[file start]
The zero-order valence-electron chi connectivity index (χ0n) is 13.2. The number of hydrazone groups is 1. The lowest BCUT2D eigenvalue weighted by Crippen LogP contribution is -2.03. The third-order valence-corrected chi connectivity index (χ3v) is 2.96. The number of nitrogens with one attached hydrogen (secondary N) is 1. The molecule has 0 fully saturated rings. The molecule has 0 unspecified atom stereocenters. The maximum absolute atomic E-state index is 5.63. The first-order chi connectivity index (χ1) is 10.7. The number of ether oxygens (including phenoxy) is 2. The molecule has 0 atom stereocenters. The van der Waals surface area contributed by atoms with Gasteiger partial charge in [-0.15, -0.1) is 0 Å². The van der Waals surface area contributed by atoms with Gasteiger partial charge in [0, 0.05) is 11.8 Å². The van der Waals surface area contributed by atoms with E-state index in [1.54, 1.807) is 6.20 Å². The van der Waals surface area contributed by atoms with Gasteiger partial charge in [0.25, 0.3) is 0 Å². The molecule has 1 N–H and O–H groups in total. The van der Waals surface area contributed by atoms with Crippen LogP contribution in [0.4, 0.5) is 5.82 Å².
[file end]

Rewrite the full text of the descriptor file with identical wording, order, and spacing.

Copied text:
The zero-order valence-electron chi connectivity index (χ0n) is 13.2. The number of hydrazone groups is 1. The lowest BCUT2D eigenvalue weighted by Crippen LogP contribution is -2.03. The third-order valence-corrected chi connectivity index (χ3v) is 2.96. The number of nitrogens with one attached hydrogen (secondary N) is 1. The molecule has 0 fully saturated rings. The molecule has 0 unspecified atom stereocenters. The maximum absolute atomic E-state index is 5.63. The first-order chi connectivity index (χ1) is 10.7. The number of ether oxygens (including phenoxy) is 2. The molecule has 0 atom stereocenters. The van der Waals surface area contributed by atoms with Gasteiger partial charge in [-0.15, -0.1) is 0 Å². The van der Waals surface area contributed by atoms with Gasteiger partial charge in [0, 0.05) is 11.8 Å². The van der Waals surface area contributed by atoms with E-state index in [1.54, 1.807) is 6.20 Å². The van der Waals surface area contributed by atoms with Gasteiger partial charge in [0.25, 0.3) is 0 Å². The molecule has 1 N–H and O–H groups in total. The van der Waals surface area contributed by atoms with Crippen LogP contribution in [0.4, 0.5) is 5.82 Å².